• be intensive, ongoing (measured in years), and connected to practice;
  • focus on student learning and address the teaching of specific curriculum content;
  • align with school improvement priorities and goals;
  • build strong working relationships among teachers;
  • be anchored by attention to students’ thinking, the curriculum and pedagogy;
  • offer access to alternative ideas and methods; create opportunities to observe these in action and promote reflection on the reasons for their effectiveness;
  • facilitate active learning among teachers;
  • provide opportunities for teachers to observe each other, plan collaboratively, review examples
  • of student work, and present to colleagues and community beyond their school walls.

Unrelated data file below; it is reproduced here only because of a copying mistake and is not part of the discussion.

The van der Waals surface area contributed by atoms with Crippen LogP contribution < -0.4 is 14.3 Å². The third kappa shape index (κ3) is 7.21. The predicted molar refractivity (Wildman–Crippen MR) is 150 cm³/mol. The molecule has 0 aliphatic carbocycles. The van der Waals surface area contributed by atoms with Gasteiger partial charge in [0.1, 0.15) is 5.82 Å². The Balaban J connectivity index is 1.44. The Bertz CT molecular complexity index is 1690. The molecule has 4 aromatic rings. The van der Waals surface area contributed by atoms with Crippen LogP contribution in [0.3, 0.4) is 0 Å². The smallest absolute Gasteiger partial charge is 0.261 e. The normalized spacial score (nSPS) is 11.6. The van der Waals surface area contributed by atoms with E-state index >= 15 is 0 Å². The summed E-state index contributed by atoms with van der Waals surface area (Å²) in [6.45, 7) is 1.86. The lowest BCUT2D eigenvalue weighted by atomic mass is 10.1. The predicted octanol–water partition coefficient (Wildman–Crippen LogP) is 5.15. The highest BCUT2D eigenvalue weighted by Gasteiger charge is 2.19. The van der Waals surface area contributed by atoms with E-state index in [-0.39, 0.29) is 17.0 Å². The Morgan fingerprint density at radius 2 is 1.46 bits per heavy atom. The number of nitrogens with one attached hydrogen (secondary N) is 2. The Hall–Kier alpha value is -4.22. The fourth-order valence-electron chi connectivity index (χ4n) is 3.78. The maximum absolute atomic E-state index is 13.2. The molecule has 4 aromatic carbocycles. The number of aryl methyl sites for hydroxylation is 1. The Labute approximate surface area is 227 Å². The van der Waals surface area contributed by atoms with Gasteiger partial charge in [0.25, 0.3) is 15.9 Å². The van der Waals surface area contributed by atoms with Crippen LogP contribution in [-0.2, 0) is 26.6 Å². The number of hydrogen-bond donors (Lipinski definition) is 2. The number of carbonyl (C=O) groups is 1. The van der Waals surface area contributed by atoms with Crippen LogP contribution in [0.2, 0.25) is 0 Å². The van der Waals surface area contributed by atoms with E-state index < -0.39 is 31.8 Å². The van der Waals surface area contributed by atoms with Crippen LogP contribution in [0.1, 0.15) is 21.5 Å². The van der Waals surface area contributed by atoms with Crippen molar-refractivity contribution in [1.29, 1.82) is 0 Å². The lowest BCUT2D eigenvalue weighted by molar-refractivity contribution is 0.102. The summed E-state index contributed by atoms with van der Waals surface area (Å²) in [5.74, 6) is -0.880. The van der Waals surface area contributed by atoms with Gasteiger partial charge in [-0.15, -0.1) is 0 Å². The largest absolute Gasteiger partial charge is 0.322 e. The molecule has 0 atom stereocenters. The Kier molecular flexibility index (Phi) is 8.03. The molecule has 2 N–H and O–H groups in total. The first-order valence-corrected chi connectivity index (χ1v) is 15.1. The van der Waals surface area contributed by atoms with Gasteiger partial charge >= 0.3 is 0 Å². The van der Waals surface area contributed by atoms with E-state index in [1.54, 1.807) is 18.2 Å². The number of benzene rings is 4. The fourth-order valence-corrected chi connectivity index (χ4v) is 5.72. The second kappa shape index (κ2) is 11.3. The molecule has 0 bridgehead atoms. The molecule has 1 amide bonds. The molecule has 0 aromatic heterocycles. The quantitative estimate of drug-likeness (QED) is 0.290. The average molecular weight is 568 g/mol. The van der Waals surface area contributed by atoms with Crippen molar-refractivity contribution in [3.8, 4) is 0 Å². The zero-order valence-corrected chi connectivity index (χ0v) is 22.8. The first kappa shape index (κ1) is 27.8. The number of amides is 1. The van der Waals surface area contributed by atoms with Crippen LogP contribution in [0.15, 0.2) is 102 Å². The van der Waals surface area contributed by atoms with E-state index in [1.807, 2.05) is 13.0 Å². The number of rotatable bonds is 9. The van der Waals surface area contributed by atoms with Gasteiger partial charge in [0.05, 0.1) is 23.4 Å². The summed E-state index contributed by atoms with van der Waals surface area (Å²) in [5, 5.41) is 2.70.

Grappling with the challenges of becoming an effective teacher in a computing-intensive school, and to justify the considerable costs — in equipment, time, and opportunity — merits the best possible professional development. Indeed, without a clear commitment to an appropriate plan for teacher learning, we believe that resources are likely better directed toward other initiatives. On the other hand, those initiatives are unlikely to have significant impact on student learning without a considerable investment in teacher learning. In that sense, developing and implementing an effective professional development plan for technology integration prompts schools to address constraints on teacher learning that can serve them in future change initiatives.

Distributing leadership and responsibility